Q&A_with_a_CCA

A look at contest practices to bump up soybean yields

By Dusty Sonnenberg, CCA (Adapted from Crop & Soils Magazine, July-August 2021)

Names like Kip Cullers from Stark City, MO, or Randy Dowdy from Pravo, GA are legends in soybean yield contests. In 2010, Cullers raised 160.6 bushel per acre soybeans. In 2019, Dowdy raised 190 bushel per acre contest soybeans. While many sales agronomists have worked alongside of Cullers, Dowdy and other top soybean producers across the country, academia has not thoroughly evaluated the production until recently.

An examination of high-yield practices was undertaken by Larry Purcell, University of Arkansas soybean physiologist, Distinguished Professor of Crop Physiology and Altheimer Chair for Soybean Research. Also in 2020, Shawn Conley, University of Wisconsin-Madison professor and Extension soybean and small-grain specialist and the North Central Soybean Research Program soybean agronomist, and 12 other university agronomists participated in a large collaborative research SOYA project to investigate a high-input system’s impact on soybean yield and profitability.… Continue reading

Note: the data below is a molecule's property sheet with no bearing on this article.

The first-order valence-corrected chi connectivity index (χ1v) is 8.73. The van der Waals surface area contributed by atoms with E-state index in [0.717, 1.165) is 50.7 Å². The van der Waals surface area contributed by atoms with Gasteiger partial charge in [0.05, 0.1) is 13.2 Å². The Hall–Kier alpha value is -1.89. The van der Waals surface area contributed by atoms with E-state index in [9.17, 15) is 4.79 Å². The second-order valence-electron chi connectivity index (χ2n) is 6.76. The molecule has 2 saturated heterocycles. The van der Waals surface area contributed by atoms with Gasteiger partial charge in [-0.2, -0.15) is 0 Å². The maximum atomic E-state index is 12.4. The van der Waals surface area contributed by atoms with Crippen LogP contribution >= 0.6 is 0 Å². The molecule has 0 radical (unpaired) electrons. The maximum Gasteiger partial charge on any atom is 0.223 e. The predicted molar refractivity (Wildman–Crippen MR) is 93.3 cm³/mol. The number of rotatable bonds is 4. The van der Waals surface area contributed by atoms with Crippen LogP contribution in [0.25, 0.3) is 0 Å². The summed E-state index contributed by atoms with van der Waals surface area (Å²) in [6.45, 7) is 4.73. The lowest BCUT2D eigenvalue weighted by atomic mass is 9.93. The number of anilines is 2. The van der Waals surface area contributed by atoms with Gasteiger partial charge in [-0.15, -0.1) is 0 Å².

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Q&A with a CCA: Corn nitrogen management

…With Kevin Otte, Otte AG, LLC, Maria Stein

Q: How much nitrogen (N) do I need to supply my corn crop?

A: Depending on your efficiency factor of nitrogen, you can figure from 0.8 to 1.2 pounds of nitrogen per bushel to be supplied to the crop. You can enhance your nitrogen rate determination by utilizing an economic return to nitrogen model. These models consider the price of nitrogen and the price of corn and give a range of nitrogen rate that will return most dollars per acre.

Kevin Otte

Q: Should I include a stabilizer with my N source?

A: Anything that can help keep the nitrogen in the field should be looked at. Stabilizers offer protection from nitrogen losses and there are a number of different stabilizer products to choose from. If your nitrogen can be split applied, this can reduce the potential need of a stabilizer. 

Q: The price of N is high.… Continue reading

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